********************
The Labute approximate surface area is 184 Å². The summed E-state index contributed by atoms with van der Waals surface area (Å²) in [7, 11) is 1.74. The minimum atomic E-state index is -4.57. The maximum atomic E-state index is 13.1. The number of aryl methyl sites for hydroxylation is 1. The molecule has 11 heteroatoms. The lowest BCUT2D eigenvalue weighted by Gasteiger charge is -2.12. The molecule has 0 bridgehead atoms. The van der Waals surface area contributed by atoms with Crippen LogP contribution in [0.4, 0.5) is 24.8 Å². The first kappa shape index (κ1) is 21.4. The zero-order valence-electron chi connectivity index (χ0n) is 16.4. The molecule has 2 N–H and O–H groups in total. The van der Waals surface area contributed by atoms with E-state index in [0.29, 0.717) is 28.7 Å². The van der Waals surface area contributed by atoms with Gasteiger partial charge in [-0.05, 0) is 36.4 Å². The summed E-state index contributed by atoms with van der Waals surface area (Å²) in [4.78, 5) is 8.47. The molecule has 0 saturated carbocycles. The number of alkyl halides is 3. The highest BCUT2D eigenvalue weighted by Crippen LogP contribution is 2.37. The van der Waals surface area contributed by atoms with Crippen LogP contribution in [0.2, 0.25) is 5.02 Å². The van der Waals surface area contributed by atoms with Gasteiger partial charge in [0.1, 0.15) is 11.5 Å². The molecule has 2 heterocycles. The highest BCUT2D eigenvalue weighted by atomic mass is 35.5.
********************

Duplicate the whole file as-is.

The Labute approximate surface area is 184 Å². The summed E-state index contributed by atoms with van der Waals surface area (Å²) in [7, 11) is 1.74. The minimum atomic E-state index is -4.57. The maximum atomic E-state index is 13.1. The number of aryl methyl sites for hydroxylation is 1. The molecule has 11 heteroatoms. The lowest BCUT2D eigenvalue weighted by Gasteiger charge is -2.12. The molecule has 0 bridgehead atoms. The van der Waals surface area contributed by atoms with Crippen LogP contribution in [0.4, 0.5) is 24.8 Å². The first kappa shape index (κ1) is 21.4. The zero-order valence-electron chi connectivity index (χ0n) is 16.4. The molecule has 2 N–H and O–H groups in total. The van der Waals surface area contributed by atoms with E-state index in [0.29, 0.717) is 28.7 Å². The van der Waals surface area contributed by atoms with Gasteiger partial charge in [-0.05, 0) is 36.4 Å². The summed E-state index contributed by atoms with van der Waals surface area (Å²) in [4.78, 5) is 8.47. The molecule has 0 saturated carbocycles. The number of alkyl halides is 3. The highest BCUT2D eigenvalue weighted by Crippen LogP contribution is 2.37. The van der Waals surface area contributed by atoms with Crippen LogP contribution in [0.2, 0.25) is 5.02 Å². The van der Waals surface area contributed by atoms with Gasteiger partial charge in [0.1, 0.15) is 11.5 Å². The molecule has 2 heterocycles. The highest BCUT2D eigenvalue weighted by atomic mass is 35.5.